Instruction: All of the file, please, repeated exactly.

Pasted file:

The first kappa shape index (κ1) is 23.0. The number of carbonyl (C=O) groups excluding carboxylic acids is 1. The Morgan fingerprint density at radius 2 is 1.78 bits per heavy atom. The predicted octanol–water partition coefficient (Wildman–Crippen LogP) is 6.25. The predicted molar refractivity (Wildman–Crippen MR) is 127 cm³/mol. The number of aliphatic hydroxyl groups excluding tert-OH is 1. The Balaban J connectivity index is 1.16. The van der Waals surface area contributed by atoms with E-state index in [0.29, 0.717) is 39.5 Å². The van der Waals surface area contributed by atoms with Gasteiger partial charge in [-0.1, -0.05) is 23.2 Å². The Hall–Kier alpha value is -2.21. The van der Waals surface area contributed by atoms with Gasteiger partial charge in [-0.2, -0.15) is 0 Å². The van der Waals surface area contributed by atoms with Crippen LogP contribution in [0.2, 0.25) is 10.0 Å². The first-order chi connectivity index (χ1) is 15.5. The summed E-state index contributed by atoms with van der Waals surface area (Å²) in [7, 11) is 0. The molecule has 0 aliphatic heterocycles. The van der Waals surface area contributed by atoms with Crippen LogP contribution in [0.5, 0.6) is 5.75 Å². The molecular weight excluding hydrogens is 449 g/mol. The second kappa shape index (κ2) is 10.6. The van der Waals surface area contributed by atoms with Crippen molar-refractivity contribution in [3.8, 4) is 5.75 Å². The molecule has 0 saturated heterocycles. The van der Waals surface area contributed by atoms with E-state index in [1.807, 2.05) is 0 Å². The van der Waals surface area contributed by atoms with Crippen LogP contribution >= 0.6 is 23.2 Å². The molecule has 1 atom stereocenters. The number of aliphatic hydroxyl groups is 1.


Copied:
The first kappa shape index (κ1) is 23.0. The number of carbonyl (C=O) groups excluding carboxylic acids is 1. The Morgan fingerprint density at radius 2 is 1.78 bits per heavy atom. The predicted octanol–water partition coefficient (Wildman–Crippen LogP) is 6.25. The predicted molar refractivity (Wildman–Crippen MR) is 127 cm³/mol. The number of aliphatic hydroxyl groups excluding tert-OH is 1. The Balaban J connectivity index is 1.16. The van der Waals surface area contributed by atoms with E-state index in [0.29, 0.717) is 39.5 Å². The van der Waals surface area contributed by atoms with Gasteiger partial charge in [-0.1, -0.05) is 23.2 Å². The Hall–Kier alpha value is -2.21. The van der Waals surface area contributed by atoms with Gasteiger partial charge in [-0.2, -0.15) is 0 Å². The van der Waals surface area contributed by atoms with Crippen LogP contribution in [0.2, 0.25) is 10.0 Å². The first-order chi connectivity index (χ1) is 15.5. The summed E-state index contributed by atoms with van der Waals surface area (Å²) in [7, 11) is 0. The molecule has 0 aliphatic heterocycles. The van der Waals surface area contributed by atoms with Crippen LogP contribution in [0.5, 0.6) is 5.75 Å². The molecular weight excluding hydrogens is 449 g/mol. The second kappa shape index (κ2) is 10.6. The van der Waals surface area contributed by atoms with Crippen molar-refractivity contribution in [3.8, 4) is 5.75 Å². The molecule has 0 saturated heterocycles. The van der Waals surface area contributed by atoms with E-state index in [1.807, 2.05) is 0 Å². The van der Waals surface area contributed by atoms with Crippen LogP contribution >= 0.6 is 23.2 Å². The molecule has 1 atom stereocenters. The number of aliphatic hydroxyl groups is 1.